Advertisement

Environmental Management

, Volume 63, Issue 6, pp 789–803 | Cite as

Evaluating Composition and Conservation Value of Roadside Plant Communities in a Grassland Biome

  • Jonathan M. Soper
  • Edward J. RaynorEmail author
  • Carol Wienhold
  • Walter H. Schacht
Article

Abstract

In the context of roadside revegetation activities in rural regions, revegetation objectives commonly are to establish plant communities with a diversity of species that would otherwise be absent on the predominantly agricultural landscape. To determine the efficacy of revegetation in providing plant communities of high biodiversity value, we quantified species richness, floristic quality, and success in seeding efforts. We evaluated the outcome of roadside seedings conducted by Nebraska Department of Transportation (NDOT) for five NDOT landscape regions spanning Nebraska. Our assessment occurred on average 13.2 years (range: 10–17) post-revegetation, thus, providing insight into what established plant communities can be expected after a decade or more. Biomass production declined on an east to west gradient, but the component species responsible for this gradient were unique to each region. We found species richness was greatest in the western regions of Nebraska with the Sandhills supporting the highest richness. This rangeland-dominated region exhibited the highest floristic quality index, a tool commonly used to identify areas of high conservation value. Our findings indicate that the roadside vegetation is landscape-dependent in that neighboring plant communities influence botanical composition of roadside vegetation. Thus, less diverse seeding mixtures could be used on roadsides with a diversity of desirable native plant species in neighboring land (i.e., Sandhills rangeland). Conversely, in roadsides surrounded by cropland or plant communities with many non-native, weedy species, seeding complex mixtures with a diversity of desirable and highly competitive native species is likely necessary. Nebraska roadsides are viewed as a resource where plant communities with a diversity of native grassland species can be established; however, persistence of many seeded, native species is minimal (mostly forbs) because of the competiveness of both seeded and invasive grasses.

Keywords

Backslope Establishment Floristic quality index Invasive species Roadside vegetation Sandhills 

Notes

Acknowledgements

We thank employees of the Nebraska Department of Transportation for their field work and help in assembling expected rank of regional plant communities. Kelly Brink, Ben Schiltz, Jessica Shortino, Ryan Brock, Ben Beckman, Justin Hladik, and Samantha Bray for their assistance with data collection. We thank Mitch Stephenson and Jerry Volesky for reviewing a previous version of this manuscript. This project was possible with funding from the Nebraska Department of Transportation (Award # RHE-07) and the Department of Agronomy and Horticulture, University of Nebraska-Lincoln.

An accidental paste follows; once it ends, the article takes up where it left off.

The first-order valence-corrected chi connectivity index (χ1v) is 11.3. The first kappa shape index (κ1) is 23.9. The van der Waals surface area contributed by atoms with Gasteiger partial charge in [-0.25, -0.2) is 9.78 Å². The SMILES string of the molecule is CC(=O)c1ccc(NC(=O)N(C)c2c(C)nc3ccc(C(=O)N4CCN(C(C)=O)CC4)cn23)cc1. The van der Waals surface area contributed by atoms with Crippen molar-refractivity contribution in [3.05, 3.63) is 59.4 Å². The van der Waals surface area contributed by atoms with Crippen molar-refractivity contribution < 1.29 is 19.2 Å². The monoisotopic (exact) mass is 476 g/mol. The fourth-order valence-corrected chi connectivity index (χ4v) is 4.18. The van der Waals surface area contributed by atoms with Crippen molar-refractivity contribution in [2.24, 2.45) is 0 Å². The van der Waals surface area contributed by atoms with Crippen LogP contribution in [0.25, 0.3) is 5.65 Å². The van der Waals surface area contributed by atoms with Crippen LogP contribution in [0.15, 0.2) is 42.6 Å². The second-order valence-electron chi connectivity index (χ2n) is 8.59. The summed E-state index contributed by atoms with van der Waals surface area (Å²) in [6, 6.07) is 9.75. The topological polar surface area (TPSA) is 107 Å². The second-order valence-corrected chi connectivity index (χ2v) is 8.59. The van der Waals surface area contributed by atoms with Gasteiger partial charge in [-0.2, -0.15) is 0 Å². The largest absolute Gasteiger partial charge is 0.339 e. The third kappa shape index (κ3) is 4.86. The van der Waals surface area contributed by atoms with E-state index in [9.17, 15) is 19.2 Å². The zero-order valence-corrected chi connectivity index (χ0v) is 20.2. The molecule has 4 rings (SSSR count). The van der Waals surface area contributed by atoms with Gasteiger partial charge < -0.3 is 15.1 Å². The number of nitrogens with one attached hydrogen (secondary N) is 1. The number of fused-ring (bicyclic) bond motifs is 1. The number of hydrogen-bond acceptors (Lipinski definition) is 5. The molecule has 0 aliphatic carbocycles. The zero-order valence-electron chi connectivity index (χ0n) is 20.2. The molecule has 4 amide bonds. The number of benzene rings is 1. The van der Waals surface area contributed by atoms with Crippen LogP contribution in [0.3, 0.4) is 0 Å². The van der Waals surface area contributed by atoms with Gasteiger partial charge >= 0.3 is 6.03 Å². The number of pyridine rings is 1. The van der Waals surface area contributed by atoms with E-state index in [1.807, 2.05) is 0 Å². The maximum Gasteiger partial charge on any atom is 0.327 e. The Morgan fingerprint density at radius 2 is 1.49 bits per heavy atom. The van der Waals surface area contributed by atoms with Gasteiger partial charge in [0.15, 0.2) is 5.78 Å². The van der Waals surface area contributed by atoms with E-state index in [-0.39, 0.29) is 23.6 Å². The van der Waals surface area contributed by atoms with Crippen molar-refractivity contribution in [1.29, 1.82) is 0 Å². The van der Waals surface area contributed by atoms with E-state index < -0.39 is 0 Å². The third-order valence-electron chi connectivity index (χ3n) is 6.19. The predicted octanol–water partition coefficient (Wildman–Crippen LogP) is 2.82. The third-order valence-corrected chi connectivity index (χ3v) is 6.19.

Compliance with Ethical Standards

Conflict of Interest

The authors declare that they have no conflict of interest.

Supplementary material

267_2019_1154_MOESM1_ESM.docx (28 kb)
Supplementary Information.

References

  1. Arterburn JR, Twidwell D, Schacht WH, Wonkka CL, Wedin DA (2018) Resilience of sandhills grassland to wildfire during drought. Rangeland Ecol Manag 71:53–57CrossRefGoogle Scholar
  2. Bakker JP, Poschlod P, Strykstra R, Bekker R, Thompson K (1996) Seed banks and seed dispersal: Important topics in restoration ecology. Acta Bot Neerl 45:461–490CrossRefGoogle Scholar
  3. Bassett IE, Simcock RC, Mitchell ND (2005) Consequences of soil compaction for seedling establishment: Implications for natural regeneration and restoration. Austral Ecol 30:827–833CrossRefGoogle Scholar
  4. Bleed AS, Flowerday C (1998) An atlas of the sand hills. Conservation and Survey Division, Institute of Agriculture and Natural Resources, University of Nebraska-Lincoln, Lincoln, NebraskaGoogle Scholar
  5. Bochet E, García‐Fayos P (2004) Factors controlling vegetation establishment and water erosion on motorway slopes in valencia, spain. Restor Ecol 12:166–174CrossRefGoogle Scholar
  6. Bourdaghs M, Johnston CA, Regal RR (2006) Properties and performance of the floristic quality index in great lakes coastal wetlands. Wetlands 26:718–735CrossRefGoogle Scholar